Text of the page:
Of course you should! They’re talking about adding something like 500 new stores in the states they’re already in and another 1500 in the bordering states. The really good deals are going to get spread around more and your local store is going to get less good stuff and more crap (assuming they can find enough crap to stock the shelves). Or they’ll have to raise the price on everything.

It seems to me like their reach might be exceeding their grasp with their expansion intentions, but I'm hoping they just see a hidden opportunity that requires this large cash infusion to handle.

What I'd like to see them do is use this scaling up to put dedicated resources towards extensive scouting of regional vendors, leading to further differentiation of Grocery outlets by location. Or maybe even just give them greater variety of sales items in general.

I like this place although it's morphing from an outlet with super-cheap expired or leftover stock to a regular grocery store. Mine also carries a lot of organic and hippie food at reasonable prices.

I've never seen one of these. I'm assuming it is like an Aldi or Trader Joe's?

No. Aldi and Trader Joe's consistently stock items and carry their own labeled products. Grocery Outlet are discounters who sell what is available cheap in bulk at discounts of around 50%. Many staples are often not available but occasionally high end products are sold at extremely low prices as producers liquidate unsold inventory.

there used to be one in dublin I went to regularly but they closed up shop. it's too bad because they had some great deals. I mean sure the presentation wasn't as nice as whole foods but it was a lot more cost effective!

There is plenty of them in the bay area. Aldi is the most similar grocer I can think of.

costco competitor? btw is sam club profitable or still a loss to hold off competition?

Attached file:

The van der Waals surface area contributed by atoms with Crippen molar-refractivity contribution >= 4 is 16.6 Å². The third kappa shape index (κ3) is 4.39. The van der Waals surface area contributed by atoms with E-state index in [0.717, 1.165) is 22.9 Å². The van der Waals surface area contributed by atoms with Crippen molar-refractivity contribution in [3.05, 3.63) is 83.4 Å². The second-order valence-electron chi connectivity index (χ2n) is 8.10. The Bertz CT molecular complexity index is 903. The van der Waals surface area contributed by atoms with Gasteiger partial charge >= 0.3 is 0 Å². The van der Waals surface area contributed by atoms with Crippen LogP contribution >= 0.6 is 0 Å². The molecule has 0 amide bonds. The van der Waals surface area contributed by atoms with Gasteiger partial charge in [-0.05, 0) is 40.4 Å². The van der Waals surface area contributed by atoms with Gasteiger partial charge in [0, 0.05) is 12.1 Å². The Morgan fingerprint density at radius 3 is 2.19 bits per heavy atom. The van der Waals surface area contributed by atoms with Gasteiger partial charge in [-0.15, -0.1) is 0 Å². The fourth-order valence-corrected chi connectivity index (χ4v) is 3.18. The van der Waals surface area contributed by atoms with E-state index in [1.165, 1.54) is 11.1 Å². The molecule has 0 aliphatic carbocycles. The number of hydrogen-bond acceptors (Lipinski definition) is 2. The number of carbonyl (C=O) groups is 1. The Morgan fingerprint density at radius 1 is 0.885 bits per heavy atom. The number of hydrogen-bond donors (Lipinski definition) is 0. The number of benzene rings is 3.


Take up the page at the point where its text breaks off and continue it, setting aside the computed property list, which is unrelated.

Totally different business model - more like the grocery equivalent of Ross, Marshalls, or TJ Maxx. Kind of similar to Aldi if you're familiar with that chain.

Basically buy overstock or items near expiration date for bargain basement prices and pass the savings to consumer. Think toblerones for a dollar, a pint of Haagen Daaz for two bucks, and occasionally some more eclectic health food products that bomb out of whole foods. They used to have these coconut milk chia seed puddings 2-4 for a dollar depending on how well they were doing. Hits the skinner box model of shopping by having variable inventory at cut rate prices with a selection of stable items like bread and milk, meat, vegetables, household cleaners, etc.

hum. sounds like the worst of both worlds...

I can almost understand the value for the chia pudding thing that still lack a variety of off-brands. But haagen daaz, toblerone, et al are just the same regular product today (sometimes even lower quality than the local small brand of icecream/chocolate for example) with a markup because of the brand, somewhat justified because the brand evokes attention to quality (e.g. no expired product on display) and probably pays for better placement (e.g. top shelf or a dedicated store). Now you have the so-so product from the name-brand, with the markup removed because you removed the quality and placement! Is marketing for those brands alone that good?

It's not about brand marketing - it's about having cheaper options. I don't know where you go shopping, but at those prices I just listed, those name brand products are still cheaper than comparable products, local or otherwise.

It's not just removing the markup - they're usually priced at a discount relative to competitors. Also, in my area (SF), local products tend to be priced at a premium relative to standard rates for national brands. So for the ice cream example, the local pint normally would range anywhere from 5-10 dollars, whereas buying a pint of Haagen Dazs would run you about 4 bucks. Now, when I go to grocery outlet to pick up a two dollar pint of ice cream, I'm not buying the pint because it's brand name product for cheap relative to its normal cost - it's cheap relative to the cost of any ice cream. There's no comparable product at two dollars a pint.

I think you should try Grocery Outlet if its in your area, because this isn't really accurate, or at least isn't why people frequent it. There are usually unexpected products which are much (much!) cheaper than their generic alternatives, so it's often actually the cheapest option.

Wish they had more fresh produce options. seems that they specialize in processed foods.